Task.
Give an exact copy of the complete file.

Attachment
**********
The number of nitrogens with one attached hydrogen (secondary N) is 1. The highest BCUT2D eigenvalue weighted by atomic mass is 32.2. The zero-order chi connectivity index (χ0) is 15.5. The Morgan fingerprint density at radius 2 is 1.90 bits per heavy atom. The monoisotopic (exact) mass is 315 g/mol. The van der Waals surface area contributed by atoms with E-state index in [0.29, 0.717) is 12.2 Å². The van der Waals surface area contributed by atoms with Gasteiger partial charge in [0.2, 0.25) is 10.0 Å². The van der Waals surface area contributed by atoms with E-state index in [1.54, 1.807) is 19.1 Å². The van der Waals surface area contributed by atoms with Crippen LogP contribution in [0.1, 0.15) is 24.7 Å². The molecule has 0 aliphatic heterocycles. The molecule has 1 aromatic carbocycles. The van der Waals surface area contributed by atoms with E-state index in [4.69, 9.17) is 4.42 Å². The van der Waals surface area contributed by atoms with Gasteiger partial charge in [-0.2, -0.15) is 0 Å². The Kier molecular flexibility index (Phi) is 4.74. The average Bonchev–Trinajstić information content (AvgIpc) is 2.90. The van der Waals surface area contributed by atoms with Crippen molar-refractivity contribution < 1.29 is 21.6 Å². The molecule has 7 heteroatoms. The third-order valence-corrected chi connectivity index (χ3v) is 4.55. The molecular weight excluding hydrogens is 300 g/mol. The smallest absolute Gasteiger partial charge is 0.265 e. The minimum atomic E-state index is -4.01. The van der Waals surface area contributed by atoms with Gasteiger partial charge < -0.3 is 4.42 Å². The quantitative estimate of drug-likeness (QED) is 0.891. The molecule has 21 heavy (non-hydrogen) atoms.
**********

The number of nitrogens with one attached hydrogen (secondary N) is 1. The highest BCUT2D eigenvalue weighted by atomic mass is 32.2. The zero-order chi connectivity index (χ0) is 15.5. The Morgan fingerprint density at radius 2 is 1.90 bits per heavy atom. The monoisotopic (exact) mass is 315 g/mol. The van der Waals surface area contributed by atoms with E-state index in [0.29, 0.717) is 12.2 Å². The van der Waals surface area contributed by atoms with Gasteiger partial charge in [0.2, 0.25) is 10.0 Å². The van der Waals surface area contributed by atoms with E-state index in [1.54, 1.807) is 19.1 Å². The van der Waals surface area contributed by atoms with Crippen LogP contribution in [0.1, 0.15) is 24.7 Å². The molecule has 0 aliphatic heterocycles. The molecule has 1 aromatic carbocycles. The van der Waals surface area contributed by atoms with E-state index in [4.69, 9.17) is 4.42 Å². The van der Waals surface area contributed by atoms with Gasteiger partial charge in [-0.2, -0.15) is 0 Å². The Kier molecular flexibility index (Phi) is 4.74. The average Bonchev–Trinajstić information content (AvgIpc) is 2.90. The van der Waals surface area contributed by atoms with Crippen molar-refractivity contribution < 1.29 is 21.6 Å². The molecule has 7 heteroatoms. The third-order valence-corrected chi connectivity index (χ3v) is 4.55. The molecular weight excluding hydrogens is 300 g/mol. The smallest absolute Gasteiger partial charge is 0.265 e. The minimum atomic E-state index is -4.01. The van der Waals surface area contributed by atoms with Gasteiger partial charge < -0.3 is 4.42 Å². The quantitative estimate of drug-likeness (QED) is 0.891. The molecule has 21 heavy (non-hydrogen) atoms.